While there is still quite of bit of pessimism and talk of gloom and doom swirling around the market and the economy, Barclays head of asset allocation Tim Bond is sounding positively sunny.
“History provides abundant evidence that the deeper the recession, the stronger the bounce. Even the recovery from the Great Depression conformed to this rule; real US GDP grew 10.8 per cent in 1934 and 8.9 per cent in 1935,” Bond writes in the Financial Times, citing several signs that we’re experiencing a “V” type recovery. “Over the rest of this year, the standard cyclical timing of a US economic turning point tells us pessimistic expectations are likely to collide with the economic reality of a strong recovery. The net result is almost inevitable, in the shape of an inexorable continuation of the equity rally.”
WealthTrack has released some previously unaired parts of Consuelo Mack’s May interview with Yale Chief Investment Officer David Swensen. In the clip below, Swensen discusses a variety of topics, including why he thinks some corporate bonds are a good bet for professional investors but not a good bet for individuals; why individuals will always have trouble beating the market; and why his strategy in picking managers to invest Yale’s funds with is “all about the people”.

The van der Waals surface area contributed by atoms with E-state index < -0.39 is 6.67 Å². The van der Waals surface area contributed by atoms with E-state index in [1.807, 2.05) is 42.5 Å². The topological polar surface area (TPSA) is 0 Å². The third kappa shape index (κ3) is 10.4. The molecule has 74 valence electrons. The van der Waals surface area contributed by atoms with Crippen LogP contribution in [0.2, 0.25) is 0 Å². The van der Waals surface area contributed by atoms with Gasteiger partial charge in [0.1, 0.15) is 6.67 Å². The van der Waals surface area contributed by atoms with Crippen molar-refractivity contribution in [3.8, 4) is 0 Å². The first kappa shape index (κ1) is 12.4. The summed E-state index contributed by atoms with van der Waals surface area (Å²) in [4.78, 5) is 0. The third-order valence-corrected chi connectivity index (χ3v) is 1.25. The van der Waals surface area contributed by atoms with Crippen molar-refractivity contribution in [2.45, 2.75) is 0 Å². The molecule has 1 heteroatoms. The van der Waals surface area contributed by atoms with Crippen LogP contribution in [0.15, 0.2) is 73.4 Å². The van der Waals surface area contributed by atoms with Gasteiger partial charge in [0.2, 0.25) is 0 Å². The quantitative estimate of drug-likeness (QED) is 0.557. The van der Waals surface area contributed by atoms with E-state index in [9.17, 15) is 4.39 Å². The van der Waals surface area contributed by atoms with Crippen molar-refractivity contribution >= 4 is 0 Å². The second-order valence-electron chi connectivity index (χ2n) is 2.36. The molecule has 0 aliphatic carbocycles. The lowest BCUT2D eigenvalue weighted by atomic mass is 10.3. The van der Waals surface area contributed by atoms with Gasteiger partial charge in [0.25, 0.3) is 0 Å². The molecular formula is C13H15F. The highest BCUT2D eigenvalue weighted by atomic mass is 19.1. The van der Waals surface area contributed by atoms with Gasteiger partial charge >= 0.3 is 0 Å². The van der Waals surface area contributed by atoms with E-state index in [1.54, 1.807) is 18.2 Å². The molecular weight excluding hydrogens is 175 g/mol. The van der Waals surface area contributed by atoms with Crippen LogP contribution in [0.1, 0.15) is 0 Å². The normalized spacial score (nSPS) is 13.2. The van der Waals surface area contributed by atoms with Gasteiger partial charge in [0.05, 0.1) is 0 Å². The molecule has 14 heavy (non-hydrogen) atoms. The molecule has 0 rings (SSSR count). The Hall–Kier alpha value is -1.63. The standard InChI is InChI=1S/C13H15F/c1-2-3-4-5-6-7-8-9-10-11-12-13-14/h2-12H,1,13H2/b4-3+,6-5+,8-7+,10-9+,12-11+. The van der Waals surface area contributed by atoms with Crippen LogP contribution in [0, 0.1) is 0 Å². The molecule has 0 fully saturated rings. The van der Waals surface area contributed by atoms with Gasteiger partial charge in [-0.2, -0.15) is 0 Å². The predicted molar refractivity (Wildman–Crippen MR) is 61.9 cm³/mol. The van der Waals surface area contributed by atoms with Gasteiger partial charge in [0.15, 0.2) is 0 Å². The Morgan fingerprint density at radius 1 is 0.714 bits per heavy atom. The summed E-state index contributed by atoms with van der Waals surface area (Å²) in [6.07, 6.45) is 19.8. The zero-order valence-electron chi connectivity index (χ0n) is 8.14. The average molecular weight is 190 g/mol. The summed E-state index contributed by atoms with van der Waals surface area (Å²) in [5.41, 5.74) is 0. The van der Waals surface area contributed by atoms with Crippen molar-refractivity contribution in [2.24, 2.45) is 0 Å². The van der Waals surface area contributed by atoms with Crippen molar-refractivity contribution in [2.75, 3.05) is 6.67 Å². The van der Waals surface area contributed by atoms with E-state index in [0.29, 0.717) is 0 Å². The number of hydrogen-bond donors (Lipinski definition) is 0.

With the market continuing to surge, SmartMoney.com recently surveyed a number of top strategists to see just how much room they think stocks have to run, and found a good deal of optimism that was tempered by caution.
Among the strategists: Charles Schwab Chief Investment Strategist Liz Ann Sonders; Yardeni Research President Ed Yardeni; and Bespoke Investment Group Founder Paul Hickey. Here’s a sampling of what they had to say:
Sonders: “The train has been leaving the station for many indexes, and investors don’t want to be left on the cash platform,” Sonders said. She says investors are putting cash into just about anything, including higher-risk bond sectors, emerging markets, U.S. stocks, and commodities. “It’s been my strong view that a lot of what we’re seeing is ‘capitulation in’ vs. the ‘capitulation out’ that tends to occur as bear markets are ending,” she said. “I don’t think we’re finished with that process, but it won’t last forever.”
In his August Investment Outlook on PIMCO’s web site, bond guru Bill Gross talks about two key — and interrelated — issues: whether the government will be able to “reflate” the economy to match past longer-term GDP growth figures, and why avoiding the big fees most investment advisors and funds charge is so crucial today
Gross says nominal GDP growth has to grow close to 5% — its long-term average — for the economy’s long-term balance to remain intact. “Now, however, things have changed,” he says, “and it is apparent that there is massive overcapacity in the U.S. and indeed the global economy,” which has driven GDP down. “If allowed to continue -– and this is my critical point –- a portion of the U.S. production capacity and labor market will have to be permanently laid off. … Employment levels become unsustainable, retail shopping centers unserviceable, automobile production facilities unprofitable, and the economy itself heads towards a new normal where unemployment averages 8 instead of 5%, housing starts total 1.5 instead of 2 million, and domestic auto sales 12, instead of 16 million annual units.”